Tip #3: Practice at least 5 case interviews prior to your first interview. Make sure to work through the Bridgespan practice cases listed in the “Bridgespan Case interview Examples” section of this article.
Tip #4: Practice case interviews one-on-one with a friend or partner. This helps best simulate a case interview experience by enabling you to practice talking through a case out loud as though you are in an actual interview.
Tip #5: To get more practice, you can use practice case interviews provided by other consulting firms. You can find a complete compilation in our case interview examples article.
The 10 Most Common Behavioral or Fit Interview Questions
In addition to case interviews, you will likely be asked a few behavioral or fit interview questions. There are ten questions that are most commonly asked.
1. Why are you interested in working at Bridgespan?
How to answer: Have at least three reasons why you’re interested in working at Bridgespan. You could speak to their expertise in education, public health, and global development. You could mention their outstanding training and mentorship opportunities. Finally, you can bring up their amazing work culture of collaboration, impact, and candor.
2. Why do you want to work in consulting?
How to answer: Again, have three reasons why you’re interested in consulting. You could mention the fast career growth opportunity, the opportunity to develop soft and hard skills, or the level of impact that you can make by working with large companies on their most challenging issues.
3. Walk me through your resume
How to answer: Provide a concise summary of your work experience, starting with the most recent. Focus on emphasizing your most impressive and unique accomplishments. At the end, tie your experiences to why you are interested in consulting.
4. What is your proudest achievement?
How to answer: Choose your most impressive, unique, or memorable accomplishment. Structure your answer by providing information on the situation, the task, the actions you took, and the results of your work.
5. What is something that you are proud of that is not on your resume?
How to answer: This is a great opportunity to highlight an accomplishment that is not related to your professional work experience. Perhaps there is a non-profit that you volunteer at, a side project or business that you work on, or a hobby that you have won awards or recognition for. Choose something that is impressive and interesting.
6. Tell me about a time when you led a team.
How to answer: If possible, choose a time when you directly managed a person or a team. For this question and the following questions, make sure that you structure your answer. Structure your answer by providing information on the situation, the task, the actions you took, and the results of your work. This is known as the STAR method and is commonly used to answer behavioral or fit interview questions.
7. Give an example of a time when you faced conflict or a disagreement.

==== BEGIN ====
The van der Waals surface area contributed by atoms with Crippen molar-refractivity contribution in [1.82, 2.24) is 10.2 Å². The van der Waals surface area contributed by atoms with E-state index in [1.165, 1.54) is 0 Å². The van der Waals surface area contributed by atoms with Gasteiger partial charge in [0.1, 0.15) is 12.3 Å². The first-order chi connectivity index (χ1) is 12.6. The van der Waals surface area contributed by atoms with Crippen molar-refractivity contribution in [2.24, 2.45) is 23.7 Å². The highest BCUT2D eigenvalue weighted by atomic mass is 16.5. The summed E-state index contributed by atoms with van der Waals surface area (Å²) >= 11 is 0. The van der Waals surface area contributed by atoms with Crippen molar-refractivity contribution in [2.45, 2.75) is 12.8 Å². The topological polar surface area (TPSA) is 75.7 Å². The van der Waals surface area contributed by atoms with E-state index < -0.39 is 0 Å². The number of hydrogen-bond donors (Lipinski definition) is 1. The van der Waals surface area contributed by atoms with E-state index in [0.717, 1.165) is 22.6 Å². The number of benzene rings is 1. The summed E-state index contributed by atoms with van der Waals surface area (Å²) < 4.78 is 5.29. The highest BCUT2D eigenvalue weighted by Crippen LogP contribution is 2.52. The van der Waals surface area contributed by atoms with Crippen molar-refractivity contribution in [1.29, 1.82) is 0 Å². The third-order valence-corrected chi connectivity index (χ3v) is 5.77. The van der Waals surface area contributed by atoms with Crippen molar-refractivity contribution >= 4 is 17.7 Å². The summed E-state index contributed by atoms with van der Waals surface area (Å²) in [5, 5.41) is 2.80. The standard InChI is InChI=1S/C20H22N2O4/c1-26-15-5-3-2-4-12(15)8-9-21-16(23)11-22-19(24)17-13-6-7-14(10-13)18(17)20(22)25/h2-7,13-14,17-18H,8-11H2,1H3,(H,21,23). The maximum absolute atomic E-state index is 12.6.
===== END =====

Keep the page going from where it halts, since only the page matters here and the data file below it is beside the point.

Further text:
How to answer: When answering this question, focus on emphasizing the steps you took to resolve the conflict or disagreement. Speak to the interpersonal skills you had to use in order to mediate the situation. Interviewers want to know that you are a great mediator and that you can handle conflict in a constructive way.
8. Tell me about a time when you had to persuade someone.
How to answer: Choose a time when you were able to change someone’s mind. Focus on emphasizing the steps that you took to persuade that person and what impact and results this had. Interviewers want to know that you are a great communicator and a good people person.
9. Describe a time when you failed.
How to answer: Choose a time when you failed to meet a deadline or did not meet expectations. Focus on emphasizing what you learned from the experience and how you used that experience to deliver even better results in the next opportunity that you got. Interviewers want to see that you don’t get discouraged from failure and that you treat those experiences as learning opportunities.
10. What questions do you have for me?
How to answer: This is a great opportunity to get to know the interviewer on a more personal level. Ask them questions about their experience in consulting or their career. Express genuine interest in what they have to share and ask follow-up questions. The more you can get the interviewer talking about themself, the more likely they will have a positive impression of you.
Recommended Case Interview Prep Resources
We hope that you found this article on Bridgespan case interviews helpful. If you are considering which resources to use in your case interview prep, we recommend the following:
- One Week Case Interview Course: A comprehensive case interview course that condenses all of the case interview strategies, techniques, and practice you need into a 15 – 25 hour course. Learn through 50+ concise video lessons and 20 full-length practice cases with detailed solutions.
- Hacking the Case Interview: In this book, learn exactly what to do and what to say in every step of the case interview. This is the perfect book for beginners that are looking to learn the basics of case interviews quickly.
- The Ultimate Case Interview Workbook: In this book, hone your case interview skills through 65+ problems tailored towards each type of question asked in case interviews and 15 full-length cases based on real case interviews. This book is great for intermediates looking to get quality practice.